Entertainment Magazine

Review #3489: Game of Thrones 2.6: “The Old Gods and the New”

Posted on the 08 May 2012 by Entil2001 @criticalmyth

Contributor: Gregg Wright

I may have said something similar in a previous review, but if there’s one thing that “Game of Thrones” does exceptionally well, it’s creating that sense of a downward spiral; that things are about to go from bad to worse. This is true as a description of the entire show, but it’s also especially true in individual scenes, such as this episode’s opening scene, in which Theon captures Winterfell. If anything could be called a point of no return for Theon, this would have to be it. Even if there is to be some sort of redemptive arc, there’s only so much that something like that could accomplish.

Review #3489: Game of Thrones 2.6: “The Old Gods and the New”

Theon’s drastic shift to outright villainy may seem a bit jarring and poorly developed to those of us who haven’t read the books, but Theon still comes across as being entirely human, with very human weaknesses. Theon’s sloppy attempt to behead Ser Rodrik Cassel was a nice touch. And, of course, Theon is easily beguiled by Osha, who is well aware of Theon’s weakness for women. This is the first episode to finally allow Osha to do more than just spout wisdom to Bran and warn of White Walkers. I’m not sure if Osha was this attractive in the books, but it certainly proves to be one of her most useful weapons here, allowing her to mount a successful escape with Bran, Hodor, and Rickon. I’m actually a bit surprised that she didn’t simply kill Theon while he slept, but perhaps she had her reasons.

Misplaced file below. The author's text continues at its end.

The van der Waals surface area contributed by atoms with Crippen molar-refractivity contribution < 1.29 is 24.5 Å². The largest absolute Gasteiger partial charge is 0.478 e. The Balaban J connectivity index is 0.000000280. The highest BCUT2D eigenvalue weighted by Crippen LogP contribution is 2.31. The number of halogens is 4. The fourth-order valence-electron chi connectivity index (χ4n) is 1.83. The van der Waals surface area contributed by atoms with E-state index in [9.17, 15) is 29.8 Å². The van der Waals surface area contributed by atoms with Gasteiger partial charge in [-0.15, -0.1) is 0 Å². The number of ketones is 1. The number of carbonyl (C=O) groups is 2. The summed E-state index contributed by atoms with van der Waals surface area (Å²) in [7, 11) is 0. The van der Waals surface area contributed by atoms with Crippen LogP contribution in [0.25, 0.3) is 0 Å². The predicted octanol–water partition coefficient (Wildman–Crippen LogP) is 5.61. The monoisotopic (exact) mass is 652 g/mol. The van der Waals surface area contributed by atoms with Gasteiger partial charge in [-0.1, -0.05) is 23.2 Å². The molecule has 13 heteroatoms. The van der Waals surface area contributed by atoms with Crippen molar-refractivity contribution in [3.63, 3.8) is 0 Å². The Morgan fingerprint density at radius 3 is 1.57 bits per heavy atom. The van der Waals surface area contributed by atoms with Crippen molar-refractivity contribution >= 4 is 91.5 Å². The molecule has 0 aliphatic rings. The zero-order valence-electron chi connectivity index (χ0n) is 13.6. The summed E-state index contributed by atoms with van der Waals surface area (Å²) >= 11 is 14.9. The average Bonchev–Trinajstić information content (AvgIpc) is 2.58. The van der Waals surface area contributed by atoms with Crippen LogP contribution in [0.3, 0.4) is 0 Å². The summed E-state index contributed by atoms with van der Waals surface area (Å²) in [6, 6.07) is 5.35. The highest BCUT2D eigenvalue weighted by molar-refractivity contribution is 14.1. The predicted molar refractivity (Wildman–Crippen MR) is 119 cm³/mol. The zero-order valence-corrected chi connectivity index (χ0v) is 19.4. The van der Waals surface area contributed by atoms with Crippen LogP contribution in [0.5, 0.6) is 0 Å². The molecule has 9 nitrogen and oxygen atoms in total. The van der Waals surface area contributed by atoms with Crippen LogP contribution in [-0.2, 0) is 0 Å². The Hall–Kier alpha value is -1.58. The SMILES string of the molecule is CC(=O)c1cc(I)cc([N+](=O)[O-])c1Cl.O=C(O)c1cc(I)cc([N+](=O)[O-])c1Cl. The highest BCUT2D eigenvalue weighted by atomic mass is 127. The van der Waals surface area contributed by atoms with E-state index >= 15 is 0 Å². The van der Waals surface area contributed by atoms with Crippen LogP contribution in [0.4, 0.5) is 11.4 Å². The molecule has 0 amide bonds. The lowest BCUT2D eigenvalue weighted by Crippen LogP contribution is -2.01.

Another scene that even better demonstrates that sense of escalating chaos is the riot scene at King’s Landing. In many ways, this could be the standout scene of the episode. Joffrey is pathetically hilarious as he furiously demands that the whole rioting crowd be executed, failing to realize that just surviving the bloodthirsty mob will be difficult enough. Tyrion, of course, is in top form here, sensing before anyone else that things are about to get bad and giving the life-saving orders. And his righteous indignation at Joffrey is easily one of his funniest moments on the show thus far. The fact that Tyrion gets away with everything that he does seems miraculous. I don’t know if irony is the right word, but it’s interesting that the riot occurs directly after Myrcella is sent away, effectively justifying Tyrion’s decision at just the right moment. Maybe now Cersei will start listening to Tyrion. Or not.